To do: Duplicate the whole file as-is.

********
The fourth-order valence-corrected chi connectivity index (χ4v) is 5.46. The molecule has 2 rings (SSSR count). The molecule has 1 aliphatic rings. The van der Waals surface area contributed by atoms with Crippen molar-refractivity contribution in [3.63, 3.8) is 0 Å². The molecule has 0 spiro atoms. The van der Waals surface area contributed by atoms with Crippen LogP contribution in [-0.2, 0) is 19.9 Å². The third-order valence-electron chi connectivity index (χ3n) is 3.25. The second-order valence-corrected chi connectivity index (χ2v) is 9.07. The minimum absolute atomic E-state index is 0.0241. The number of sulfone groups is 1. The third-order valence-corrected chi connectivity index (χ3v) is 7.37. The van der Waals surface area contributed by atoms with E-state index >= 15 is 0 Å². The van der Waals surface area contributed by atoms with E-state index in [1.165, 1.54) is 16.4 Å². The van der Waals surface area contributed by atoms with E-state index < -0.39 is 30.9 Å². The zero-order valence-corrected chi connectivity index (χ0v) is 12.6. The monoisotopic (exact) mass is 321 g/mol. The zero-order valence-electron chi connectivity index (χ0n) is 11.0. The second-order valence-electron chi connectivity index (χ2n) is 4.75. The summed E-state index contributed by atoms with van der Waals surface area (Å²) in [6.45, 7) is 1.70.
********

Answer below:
The fourth-order valence-corrected chi connectivity index (χ4v) is 5.46. The molecule has 2 rings (SSSR count). The molecule has 1 aliphatic rings. The van der Waals surface area contributed by atoms with Crippen molar-refractivity contribution in [3.63, 3.8) is 0 Å². The molecule has 0 spiro atoms. The van der Waals surface area contributed by atoms with Crippen LogP contribution in [-0.2, 0) is 19.9 Å². The third-order valence-electron chi connectivity index (χ3n) is 3.25. The second-order valence-corrected chi connectivity index (χ2v) is 9.07. The minimum absolute atomic E-state index is 0.0241. The number of sulfone groups is 1. The third-order valence-corrected chi connectivity index (χ3v) is 7.37. The van der Waals surface area contributed by atoms with E-state index >= 15 is 0 Å². The van der Waals surface area contributed by atoms with E-state index in [1.165, 1.54) is 16.4 Å². The van der Waals surface area contributed by atoms with E-state index < -0.39 is 30.9 Å². The zero-order valence-corrected chi connectivity index (χ0v) is 12.6. The monoisotopic (exact) mass is 321 g/mol. The zero-order valence-electron chi connectivity index (χ0n) is 11.0. The second-order valence-electron chi connectivity index (χ2n) is 4.75. The summed E-state index contributed by atoms with van der Waals surface area (Å²) in [6.45, 7) is 1.70.